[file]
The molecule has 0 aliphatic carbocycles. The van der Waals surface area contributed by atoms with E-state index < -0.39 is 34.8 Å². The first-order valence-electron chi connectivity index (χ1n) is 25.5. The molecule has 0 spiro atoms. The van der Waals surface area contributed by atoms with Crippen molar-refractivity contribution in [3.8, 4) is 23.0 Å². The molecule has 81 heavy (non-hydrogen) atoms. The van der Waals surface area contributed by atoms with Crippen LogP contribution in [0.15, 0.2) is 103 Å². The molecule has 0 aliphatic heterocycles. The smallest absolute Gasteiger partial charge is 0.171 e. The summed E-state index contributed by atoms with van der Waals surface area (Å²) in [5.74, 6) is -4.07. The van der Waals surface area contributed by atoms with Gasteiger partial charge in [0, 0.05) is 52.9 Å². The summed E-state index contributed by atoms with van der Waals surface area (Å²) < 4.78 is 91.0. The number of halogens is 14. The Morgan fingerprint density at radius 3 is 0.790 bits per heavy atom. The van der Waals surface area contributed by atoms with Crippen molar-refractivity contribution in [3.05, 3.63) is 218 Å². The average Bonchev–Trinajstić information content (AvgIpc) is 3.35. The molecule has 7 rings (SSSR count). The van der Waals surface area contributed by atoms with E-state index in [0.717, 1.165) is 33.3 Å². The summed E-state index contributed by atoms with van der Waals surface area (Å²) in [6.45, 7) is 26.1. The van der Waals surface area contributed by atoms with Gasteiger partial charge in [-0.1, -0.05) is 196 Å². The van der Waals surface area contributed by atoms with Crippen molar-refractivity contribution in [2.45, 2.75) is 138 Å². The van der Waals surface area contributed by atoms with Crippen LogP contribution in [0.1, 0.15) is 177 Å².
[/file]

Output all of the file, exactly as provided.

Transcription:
The molecule has 0 aliphatic carbocycles. The van der Waals surface area contributed by atoms with E-state index < -0.39 is 34.8 Å². The first-order valence-electron chi connectivity index (χ1n) is 25.5. The molecule has 0 spiro atoms. The van der Waals surface area contributed by atoms with Crippen molar-refractivity contribution in [3.8, 4) is 23.0 Å². The molecule has 81 heavy (non-hydrogen) atoms. The van der Waals surface area contributed by atoms with Crippen LogP contribution in [0.15, 0.2) is 103 Å². The molecule has 0 aliphatic heterocycles. The smallest absolute Gasteiger partial charge is 0.171 e. The summed E-state index contributed by atoms with van der Waals surface area (Å²) in [5.74, 6) is -4.07. The van der Waals surface area contributed by atoms with Gasteiger partial charge in [0, 0.05) is 52.9 Å². The summed E-state index contributed by atoms with van der Waals surface area (Å²) < 4.78 is 91.0. The number of halogens is 14. The Morgan fingerprint density at radius 3 is 0.790 bits per heavy atom. The van der Waals surface area contributed by atoms with Crippen molar-refractivity contribution in [3.05, 3.63) is 218 Å². The average Bonchev–Trinajstić information content (AvgIpc) is 3.35. The molecule has 7 rings (SSSR count). The van der Waals surface area contributed by atoms with E-state index in [0.717, 1.165) is 33.3 Å². The summed E-state index contributed by atoms with van der Waals surface area (Å²) in [6.45, 7) is 26.1. The van der Waals surface area contributed by atoms with Gasteiger partial charge in [-0.1, -0.05) is 196 Å². The van der Waals surface area contributed by atoms with Crippen molar-refractivity contribution in [2.45, 2.75) is 138 Å². The van der Waals surface area contributed by atoms with Crippen LogP contribution in [0.1, 0.15) is 177 Å².